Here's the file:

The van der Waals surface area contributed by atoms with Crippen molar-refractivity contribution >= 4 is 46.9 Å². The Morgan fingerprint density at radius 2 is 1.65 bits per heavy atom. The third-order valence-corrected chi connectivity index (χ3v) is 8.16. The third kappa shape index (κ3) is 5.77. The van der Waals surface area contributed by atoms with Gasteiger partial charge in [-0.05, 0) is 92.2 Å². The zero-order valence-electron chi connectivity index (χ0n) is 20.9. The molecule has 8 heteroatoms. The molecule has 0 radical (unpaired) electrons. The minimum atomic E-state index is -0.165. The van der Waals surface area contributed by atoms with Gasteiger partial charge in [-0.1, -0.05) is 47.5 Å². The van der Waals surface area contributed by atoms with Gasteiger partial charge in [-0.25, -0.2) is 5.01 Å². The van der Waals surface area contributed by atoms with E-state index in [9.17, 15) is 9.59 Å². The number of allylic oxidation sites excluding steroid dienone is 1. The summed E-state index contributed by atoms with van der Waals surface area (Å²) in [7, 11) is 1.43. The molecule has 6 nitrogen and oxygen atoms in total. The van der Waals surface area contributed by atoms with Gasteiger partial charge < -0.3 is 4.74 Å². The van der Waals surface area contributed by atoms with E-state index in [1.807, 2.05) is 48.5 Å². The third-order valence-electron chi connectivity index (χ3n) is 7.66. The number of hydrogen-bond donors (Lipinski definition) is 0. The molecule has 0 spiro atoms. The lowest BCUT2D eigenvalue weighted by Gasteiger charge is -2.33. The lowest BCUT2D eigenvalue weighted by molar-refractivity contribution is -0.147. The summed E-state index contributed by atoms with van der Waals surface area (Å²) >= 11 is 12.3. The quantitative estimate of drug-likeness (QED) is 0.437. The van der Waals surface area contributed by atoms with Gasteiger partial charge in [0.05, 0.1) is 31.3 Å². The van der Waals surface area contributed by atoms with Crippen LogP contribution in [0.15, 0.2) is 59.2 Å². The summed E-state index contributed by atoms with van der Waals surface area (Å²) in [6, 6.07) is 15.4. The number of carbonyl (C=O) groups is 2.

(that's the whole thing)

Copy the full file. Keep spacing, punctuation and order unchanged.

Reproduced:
The van der Waals surface area contributed by atoms with Crippen molar-refractivity contribution >= 4 is 46.9 Å². The Morgan fingerprint density at radius 2 is 1.65 bits per heavy atom. The third-order valence-corrected chi connectivity index (χ3v) is 8.16. The third kappa shape index (κ3) is 5.77. The van der Waals surface area contributed by atoms with Gasteiger partial charge in [-0.05, 0) is 92.2 Å². The zero-order valence-electron chi connectivity index (χ0n) is 20.9. The molecule has 8 heteroatoms. The molecule has 0 radical (unpaired) electrons. The minimum atomic E-state index is -0.165. The van der Waals surface area contributed by atoms with Gasteiger partial charge in [-0.1, -0.05) is 47.5 Å². The van der Waals surface area contributed by atoms with Gasteiger partial charge in [-0.25, -0.2) is 5.01 Å². The van der Waals surface area contributed by atoms with E-state index in [9.17, 15) is 9.59 Å². The number of allylic oxidation sites excluding steroid dienone is 1. The summed E-state index contributed by atoms with van der Waals surface area (Å²) in [7, 11) is 1.43. The molecule has 6 nitrogen and oxygen atoms in total. The van der Waals surface area contributed by atoms with Gasteiger partial charge < -0.3 is 4.74 Å². The van der Waals surface area contributed by atoms with E-state index in [1.807, 2.05) is 48.5 Å². The third-order valence-electron chi connectivity index (χ3n) is 7.66. The number of hydrogen-bond donors (Lipinski definition) is 0. The molecule has 0 spiro atoms. The lowest BCUT2D eigenvalue weighted by Gasteiger charge is -2.33. The lowest BCUT2D eigenvalue weighted by molar-refractivity contribution is -0.147. The summed E-state index contributed by atoms with van der Waals surface area (Å²) >= 11 is 12.3. The quantitative estimate of drug-likeness (QED) is 0.437. The van der Waals surface area contributed by atoms with Gasteiger partial charge in [0.05, 0.1) is 31.3 Å². The van der Waals surface area contributed by atoms with Crippen LogP contribution in [0.15, 0.2) is 59.2 Å². The summed E-state index contributed by atoms with van der Waals surface area (Å²) in [6, 6.07) is 15.4. The number of carbonyl (C=O) groups is 2.